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It is my pleasure to donate to a cause that John Titus is a part of. I was his School Resource Officer for 6 years and never worked with anyone that was very professional and caring! I was made to feel part of a team that I believe was very successful!
Mark Seymour
Giving back to the man who has given so much!
Joyce Kennedy
Mr. Titus (I still can’t call you by your first name), I’m not sure any words I post here will adequately convey my appreciation for all you’ve done for me. It wasn’t fair to my other bosses that you were the first impression of what a leader could and should be. During my student teaching at Monacan, I’ll never forget seeing you in your full suit on the ground trying to fix the juke box. I said, “Isn’t there someone else to do that?” And you said, “They are busy, and I know the seniors will want to listen to music at lunch.” That, for me, captures how you are a true servant leader; you do what it is you would ask of overs. I couldn’t have picked a better person to be around when I had not 1, not 2, but 3 children. (Yes, I’m still holding at 3!!!) Each time I received an article from you about Michelle Duggar having another child, I smiled. Thank you for inspiring all of us with your wit, candor, and especially your humility. Best always, Sarah Mansfield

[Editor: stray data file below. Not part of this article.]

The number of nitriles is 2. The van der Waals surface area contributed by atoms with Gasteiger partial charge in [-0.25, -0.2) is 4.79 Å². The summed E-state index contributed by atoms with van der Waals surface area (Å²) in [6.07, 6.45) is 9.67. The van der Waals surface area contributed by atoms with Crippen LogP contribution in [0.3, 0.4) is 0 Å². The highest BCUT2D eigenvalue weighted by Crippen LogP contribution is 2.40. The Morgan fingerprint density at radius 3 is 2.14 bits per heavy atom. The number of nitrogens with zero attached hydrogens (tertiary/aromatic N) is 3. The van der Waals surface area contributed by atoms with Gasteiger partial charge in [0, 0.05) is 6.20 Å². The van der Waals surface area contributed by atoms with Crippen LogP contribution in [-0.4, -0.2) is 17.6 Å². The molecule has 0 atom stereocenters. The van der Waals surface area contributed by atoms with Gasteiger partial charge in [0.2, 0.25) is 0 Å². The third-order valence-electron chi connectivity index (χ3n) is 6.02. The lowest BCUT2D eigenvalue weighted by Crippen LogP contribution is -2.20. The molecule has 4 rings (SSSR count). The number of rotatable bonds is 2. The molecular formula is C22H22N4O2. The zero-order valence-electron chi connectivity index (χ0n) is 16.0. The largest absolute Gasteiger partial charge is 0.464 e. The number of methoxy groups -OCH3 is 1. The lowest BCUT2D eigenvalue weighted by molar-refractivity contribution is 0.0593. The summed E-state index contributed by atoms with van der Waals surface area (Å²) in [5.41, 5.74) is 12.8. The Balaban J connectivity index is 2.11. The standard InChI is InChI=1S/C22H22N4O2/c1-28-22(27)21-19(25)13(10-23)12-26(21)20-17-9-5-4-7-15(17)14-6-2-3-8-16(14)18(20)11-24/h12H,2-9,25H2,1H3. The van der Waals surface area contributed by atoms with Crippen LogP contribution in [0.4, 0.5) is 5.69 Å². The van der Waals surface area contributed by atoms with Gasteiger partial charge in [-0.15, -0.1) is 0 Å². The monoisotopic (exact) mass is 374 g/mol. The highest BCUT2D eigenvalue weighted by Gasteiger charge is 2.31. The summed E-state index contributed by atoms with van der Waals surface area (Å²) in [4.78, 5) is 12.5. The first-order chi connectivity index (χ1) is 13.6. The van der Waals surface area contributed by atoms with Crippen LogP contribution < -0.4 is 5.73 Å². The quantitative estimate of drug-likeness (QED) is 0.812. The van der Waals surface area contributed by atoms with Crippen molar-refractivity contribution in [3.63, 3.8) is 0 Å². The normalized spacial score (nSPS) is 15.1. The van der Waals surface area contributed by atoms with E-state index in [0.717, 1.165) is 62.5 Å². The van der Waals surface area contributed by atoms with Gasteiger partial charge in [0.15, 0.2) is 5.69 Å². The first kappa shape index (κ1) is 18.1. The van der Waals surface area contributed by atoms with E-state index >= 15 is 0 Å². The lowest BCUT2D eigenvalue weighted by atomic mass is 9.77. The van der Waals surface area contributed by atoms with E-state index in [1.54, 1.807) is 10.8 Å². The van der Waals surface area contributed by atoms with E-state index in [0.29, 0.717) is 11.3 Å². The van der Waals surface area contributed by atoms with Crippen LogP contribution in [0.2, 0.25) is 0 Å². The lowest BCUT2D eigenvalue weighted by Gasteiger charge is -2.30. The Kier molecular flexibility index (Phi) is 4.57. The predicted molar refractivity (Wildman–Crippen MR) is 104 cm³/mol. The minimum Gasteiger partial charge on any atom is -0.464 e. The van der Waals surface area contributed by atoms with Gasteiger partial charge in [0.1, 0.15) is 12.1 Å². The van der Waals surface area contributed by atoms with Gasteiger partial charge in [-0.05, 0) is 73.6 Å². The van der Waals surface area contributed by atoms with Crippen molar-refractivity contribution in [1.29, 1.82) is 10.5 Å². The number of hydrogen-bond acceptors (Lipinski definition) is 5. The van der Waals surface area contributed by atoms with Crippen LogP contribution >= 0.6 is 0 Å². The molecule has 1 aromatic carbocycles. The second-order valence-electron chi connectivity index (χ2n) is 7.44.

Sarah Mansfield